Falling Skies in October: Draconid & Orionid meteor showers

Neowise and meteor by Gary Syrba

Neowise and meteor by Gary Syrba

In addition to being the season of cider, changing leaves, and Halloween, October also brings a pair of meteor showers. Our friends at EarthSky give you all you need to know to see the Draconid & Orionid meteor showers:

The Draconids, October 8th

In 2021, watch the Draconid meteors at nightfall and early evening on October 8. You might catch some on the nights before and after, as well. Fortunately, the thin waxing crescent moon sets before nightfall. It won’t hinder this year’s Draconid shower … This shower is usually a sleeper, producing only a handful of languid meteors per hour in most years. But watch out if the Dragon awakes! In rare instances, fiery Draco has been known to spew forth many hundreds of meteors in a single hour.

The Orionids, October 21st

Unfortunately a full moon accompanies 2021’s Orionid shower. Try watching for these meteors in the wee hours before dawn on October 21. You won’t escape the moon, though. On a dark, moonless night, the Orionids exhibit a maximum of about 10 to 20 meteors per hour. More meteors tend to fly after midnight, and the Orionids are typically at their best in the wee hours before dawn. The Orionids sometimes produce bright fireballs, which might be able to overcome a moonlit glare. If you trace these meteors backward, they seem to radiate from the Club of the famous constellation Orion the Hunter.

Gary took this shot last summer. Head over to his Flickr for the latest!

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Reaching for Summer’s Light

Reaching for the light by Mike Carey

Reaching for the light by Mike Carey

In just over a day – 3:20 PM tomorrow at the vernal equinox to be precise – Summer 2021 will be in the books. Here’s hoping you get a little of that summer light before it’s all gone!

See more in Mike’s Lake Michigan 2021 gallery on Flickr

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Baby Blue and Storms

Baby Blue & Storms by Jamie MacDonald

Baby Blue and Storms by Jamie MacDonald

One of the defining factors of Summer 2021 in Michigan is a four letter word: rain. In addition to being one of our warmest summers on record, it’s also been one of the wettest as the Detroit News reports

Flint notched its third wettest summer with 15.84 inches of rain. Detroit took seventh with 15.28. Saginaw ranked eighth with 13.30.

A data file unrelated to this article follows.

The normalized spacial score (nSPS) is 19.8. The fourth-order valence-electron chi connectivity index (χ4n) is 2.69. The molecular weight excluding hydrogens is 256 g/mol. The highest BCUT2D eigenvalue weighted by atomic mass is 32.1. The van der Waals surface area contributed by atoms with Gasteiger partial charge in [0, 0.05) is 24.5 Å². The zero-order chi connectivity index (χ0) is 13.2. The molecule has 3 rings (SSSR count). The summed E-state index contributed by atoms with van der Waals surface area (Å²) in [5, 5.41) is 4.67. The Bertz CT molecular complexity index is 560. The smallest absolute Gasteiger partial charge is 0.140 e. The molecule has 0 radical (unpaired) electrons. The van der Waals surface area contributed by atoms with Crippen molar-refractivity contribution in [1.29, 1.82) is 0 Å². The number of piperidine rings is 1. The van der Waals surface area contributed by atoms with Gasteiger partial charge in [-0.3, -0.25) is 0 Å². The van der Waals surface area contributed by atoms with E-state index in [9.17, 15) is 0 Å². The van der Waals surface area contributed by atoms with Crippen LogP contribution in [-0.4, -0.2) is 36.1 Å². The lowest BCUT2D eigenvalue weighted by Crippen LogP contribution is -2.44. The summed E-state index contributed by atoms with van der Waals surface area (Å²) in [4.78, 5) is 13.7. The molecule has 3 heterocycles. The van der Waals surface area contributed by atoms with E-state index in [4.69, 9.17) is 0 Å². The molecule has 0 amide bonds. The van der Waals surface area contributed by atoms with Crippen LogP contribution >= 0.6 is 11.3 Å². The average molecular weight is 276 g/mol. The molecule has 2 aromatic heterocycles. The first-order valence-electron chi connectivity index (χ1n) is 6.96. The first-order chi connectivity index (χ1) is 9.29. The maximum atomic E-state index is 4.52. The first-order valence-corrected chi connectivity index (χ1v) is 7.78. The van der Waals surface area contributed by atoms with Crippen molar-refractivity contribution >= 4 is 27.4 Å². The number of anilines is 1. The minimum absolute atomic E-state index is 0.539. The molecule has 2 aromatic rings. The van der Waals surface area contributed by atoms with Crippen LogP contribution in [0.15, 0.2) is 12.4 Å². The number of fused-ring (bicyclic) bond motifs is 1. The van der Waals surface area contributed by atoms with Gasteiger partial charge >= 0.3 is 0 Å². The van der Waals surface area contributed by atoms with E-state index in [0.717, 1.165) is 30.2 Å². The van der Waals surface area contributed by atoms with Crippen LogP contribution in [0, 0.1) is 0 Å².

Detroit’s total included the 2.73 inches recorded Aug. 12 amid severe storms that left more than 900,000 residents across the state without electricity, some for up to a week.

Although only one daily rainfall total was broken July 16, when 2.20 inches were recorded at Detroit Metro, at least four significant flood events doused the region this summer, the weather service said.

Among them was the June 25-26 episode that flooded thousands of homes, resulting in a federal disaster declaration.

The Traverse City Ticker adds that summer 2021 was the wettest ever for Traverse City & Gaylord with Gaylord, Alpena, and Sault Ste. Marie notching their hottest summers ever.

While the rain has been a major headache for many, as Jamie writes, the skies can get pretty amazing when storms come rolling through around sunset! See more stormy goodness in his Stormy Weather gallery. You can also check out his podcasts on photography & his photography workshops at Mirrorless Minutes.

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Happy 320th Birthday Detroit!

the lamp post by kare hav

the lamp post by kare hav

320 years ago tomorrow on July 24, 1701, Antoine de la Mothe, Sieur de Cadillac realized the success of his plan with mentor and Governor General of New France, Louis de Buade, Comte de Frontenac, to found a new settlement at the south of Lake Huron to increase the security of French interests on the Great Lakes. Frontenac died, and his successor was not fond of Cadillac so, as History Detroit explains, the story of Cadillac took matters into his own hands:

Cadillac set sail for France in 1698 in order to convince King Louis to allow him to found a new settlement lower in the Great Lakes. Specifically, he was interested in the area south of Lake Huron known as le détroit, or the straits.

The area known as le détroit was ideal for a new settlement because the land was fertile, the location on the river was felt to be easily defended against the British and the climate was more hospitable than that in the more northern settlements like Michilimackinac.

Cadillac returned to Quebec, then travelled to Montreal where he gathered canoes, farmers, traders, artisans, soldiers, and Native Americans to accompany him on his quest. The men set sail on June 4, 1701.

Cadillac and his men reached the Detroit River on July 23, 1701. The following day, July 24, 1701, the group traveled north on the Detroit River and chose a place to build the settlement. Cadillac named the settlement Fort Ponchartrain du Detroit in honor of King Louis’s Minister of Marine.

Kare hav took this photo of the Detroit skyline from across the Detroit River back in 2017. See more in their Detroit gallery & have a great weekend!

Lots more Detroit photos & history on Michigan in Pictures!

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Double the Rainbow

Another Look at Our Rainbow Last Sunday Evening by Steve Brown

Another Look at Our Rainbow Last Sunday Evening by Steve Brown

One of my favorite websites, Atmospheric Optics, says that secondary rainbows or “double rainbows” feature a secondary bow that is nearly always fainter than the primary, with colors reversed and more widely separated:

Light can be reflected more than once inside a raindrop. Rays escaping after two reflections make a secondary bow.

The secondary has a radius of 51º and lies some 9º outside the primary bow. It is broader, 1.8X the width of the primary, and its colours are reversed so that the reds of the two bows always face one another. The secondary has 43% of the total brightness of the primary but its surface brightness is lower than that because its light is spread over its greater angular extent. The primary and secondary are are concentric, sharing the antisolar point for a center.

Steve took this photo last month & you can see more in his Michigan Skyscapes gallery on Flickr.